The R&D schemes need nurturing for real industries to develop and thrive. Sending such calamitous messages of the continuing down grade and lack of real support of local small OEM industries is short sighted and shows a lack of real understanding about where the real jobs are.

    1. Innes WilloxInnes Willox (Post author)

      Hi Steve, thanks for your feedback. We have also heard very similar comments from other members, who all see benefits from the existing R&D tax incentive, but are troubled with all the recent tinkering to the incentive. Frequent changes to the R&D Tax Incentive undermine confidence in the scheme for business people like you who wish to invest in their business. We have stressed this point to the Government in Ai Group’s submission to the Federal Taxation Review, and we have also spoken to the Federal Government, Opposition and Crossbenchers directly on this issue.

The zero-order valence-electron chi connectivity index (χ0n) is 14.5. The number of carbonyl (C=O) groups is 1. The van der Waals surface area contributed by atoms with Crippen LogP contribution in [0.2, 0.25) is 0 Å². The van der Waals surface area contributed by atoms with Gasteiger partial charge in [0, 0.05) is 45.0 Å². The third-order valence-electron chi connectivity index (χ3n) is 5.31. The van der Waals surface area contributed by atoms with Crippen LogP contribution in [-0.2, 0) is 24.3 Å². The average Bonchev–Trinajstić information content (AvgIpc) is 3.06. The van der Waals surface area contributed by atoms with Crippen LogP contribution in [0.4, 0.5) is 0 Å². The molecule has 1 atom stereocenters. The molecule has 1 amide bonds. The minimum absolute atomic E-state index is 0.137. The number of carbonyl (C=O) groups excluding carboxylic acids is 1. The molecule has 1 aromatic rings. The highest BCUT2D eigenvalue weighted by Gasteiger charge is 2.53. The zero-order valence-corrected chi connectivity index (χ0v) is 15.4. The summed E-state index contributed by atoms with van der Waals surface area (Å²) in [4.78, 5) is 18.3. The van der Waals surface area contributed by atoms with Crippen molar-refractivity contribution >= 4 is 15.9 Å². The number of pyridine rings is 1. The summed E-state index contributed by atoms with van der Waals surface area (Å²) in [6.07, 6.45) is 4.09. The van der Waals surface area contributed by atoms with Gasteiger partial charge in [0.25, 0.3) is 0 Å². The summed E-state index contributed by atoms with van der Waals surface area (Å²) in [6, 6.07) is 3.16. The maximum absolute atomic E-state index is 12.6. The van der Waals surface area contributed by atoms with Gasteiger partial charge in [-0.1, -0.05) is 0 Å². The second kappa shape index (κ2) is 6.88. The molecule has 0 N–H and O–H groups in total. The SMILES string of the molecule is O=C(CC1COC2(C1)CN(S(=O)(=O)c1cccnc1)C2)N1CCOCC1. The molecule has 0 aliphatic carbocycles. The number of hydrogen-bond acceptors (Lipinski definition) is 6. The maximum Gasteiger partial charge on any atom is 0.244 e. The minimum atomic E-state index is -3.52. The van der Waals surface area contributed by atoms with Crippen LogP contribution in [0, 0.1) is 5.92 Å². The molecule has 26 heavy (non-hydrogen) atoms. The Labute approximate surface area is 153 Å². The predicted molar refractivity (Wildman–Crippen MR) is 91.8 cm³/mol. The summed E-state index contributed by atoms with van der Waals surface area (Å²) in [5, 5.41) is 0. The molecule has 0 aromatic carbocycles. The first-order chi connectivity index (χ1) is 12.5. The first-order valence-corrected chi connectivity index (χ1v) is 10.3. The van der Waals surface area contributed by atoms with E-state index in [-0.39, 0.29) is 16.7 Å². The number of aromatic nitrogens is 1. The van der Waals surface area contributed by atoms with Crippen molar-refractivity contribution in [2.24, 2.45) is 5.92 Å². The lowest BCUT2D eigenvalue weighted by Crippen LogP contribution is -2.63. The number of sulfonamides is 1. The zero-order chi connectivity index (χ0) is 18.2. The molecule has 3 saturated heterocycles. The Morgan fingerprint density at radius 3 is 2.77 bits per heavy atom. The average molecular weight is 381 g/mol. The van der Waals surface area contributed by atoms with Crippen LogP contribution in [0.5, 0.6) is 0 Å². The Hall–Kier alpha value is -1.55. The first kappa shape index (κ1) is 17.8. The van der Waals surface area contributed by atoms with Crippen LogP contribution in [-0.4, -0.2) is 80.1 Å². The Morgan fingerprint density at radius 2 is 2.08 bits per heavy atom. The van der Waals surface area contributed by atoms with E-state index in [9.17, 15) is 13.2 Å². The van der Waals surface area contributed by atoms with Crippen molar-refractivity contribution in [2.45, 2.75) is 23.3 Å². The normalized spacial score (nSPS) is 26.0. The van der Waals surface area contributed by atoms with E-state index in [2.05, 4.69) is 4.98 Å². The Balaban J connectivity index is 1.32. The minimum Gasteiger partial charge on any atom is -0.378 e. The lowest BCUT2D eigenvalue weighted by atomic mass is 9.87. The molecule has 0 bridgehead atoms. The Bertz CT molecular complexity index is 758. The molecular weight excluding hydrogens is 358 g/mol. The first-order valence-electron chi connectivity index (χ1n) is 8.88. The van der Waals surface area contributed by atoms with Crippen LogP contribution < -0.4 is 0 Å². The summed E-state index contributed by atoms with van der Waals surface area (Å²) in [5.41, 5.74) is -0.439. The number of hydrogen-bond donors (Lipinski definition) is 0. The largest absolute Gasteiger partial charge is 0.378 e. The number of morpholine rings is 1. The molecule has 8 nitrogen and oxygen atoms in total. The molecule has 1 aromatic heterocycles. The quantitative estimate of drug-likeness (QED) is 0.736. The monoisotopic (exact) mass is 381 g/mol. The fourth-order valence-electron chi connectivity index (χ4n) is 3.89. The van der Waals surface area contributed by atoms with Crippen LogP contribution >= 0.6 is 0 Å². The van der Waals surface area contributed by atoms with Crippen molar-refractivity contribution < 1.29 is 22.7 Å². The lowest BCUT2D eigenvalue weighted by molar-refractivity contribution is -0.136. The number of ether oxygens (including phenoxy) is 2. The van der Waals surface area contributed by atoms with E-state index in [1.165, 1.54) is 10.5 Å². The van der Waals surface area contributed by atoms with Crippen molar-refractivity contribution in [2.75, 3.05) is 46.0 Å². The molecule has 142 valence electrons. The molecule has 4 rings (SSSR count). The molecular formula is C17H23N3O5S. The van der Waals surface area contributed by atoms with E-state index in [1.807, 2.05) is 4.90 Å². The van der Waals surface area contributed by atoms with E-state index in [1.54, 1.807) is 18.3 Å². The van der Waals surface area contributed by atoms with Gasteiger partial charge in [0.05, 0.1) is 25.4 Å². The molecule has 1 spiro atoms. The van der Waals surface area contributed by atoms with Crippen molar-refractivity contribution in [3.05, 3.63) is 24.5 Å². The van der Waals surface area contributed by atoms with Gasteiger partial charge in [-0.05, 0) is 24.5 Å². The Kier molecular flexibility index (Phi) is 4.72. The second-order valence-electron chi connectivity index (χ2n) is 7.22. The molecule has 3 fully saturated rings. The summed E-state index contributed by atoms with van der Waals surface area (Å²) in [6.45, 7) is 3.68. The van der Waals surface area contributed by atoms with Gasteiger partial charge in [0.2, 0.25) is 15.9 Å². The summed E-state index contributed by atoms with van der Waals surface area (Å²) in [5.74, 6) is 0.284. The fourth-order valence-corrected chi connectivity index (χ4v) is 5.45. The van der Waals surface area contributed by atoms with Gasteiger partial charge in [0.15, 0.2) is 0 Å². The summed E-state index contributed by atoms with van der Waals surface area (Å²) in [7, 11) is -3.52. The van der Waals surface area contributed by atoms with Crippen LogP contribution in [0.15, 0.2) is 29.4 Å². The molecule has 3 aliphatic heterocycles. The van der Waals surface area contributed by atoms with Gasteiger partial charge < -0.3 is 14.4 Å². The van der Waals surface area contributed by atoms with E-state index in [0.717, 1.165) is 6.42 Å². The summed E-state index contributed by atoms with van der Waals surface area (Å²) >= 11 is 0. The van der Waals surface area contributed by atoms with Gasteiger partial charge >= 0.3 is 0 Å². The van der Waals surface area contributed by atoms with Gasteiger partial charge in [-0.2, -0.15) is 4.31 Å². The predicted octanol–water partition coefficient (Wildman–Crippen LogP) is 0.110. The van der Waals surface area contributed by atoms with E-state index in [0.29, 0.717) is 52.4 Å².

We should have a further update on the Bill we discussed in this blog post when Parliamentary sitting resumes in August, as the Bill didn’t make it to a vote in the final sitting week before the Winter Break. We are continuing to speak with Senators on the proposed changes in the meantime.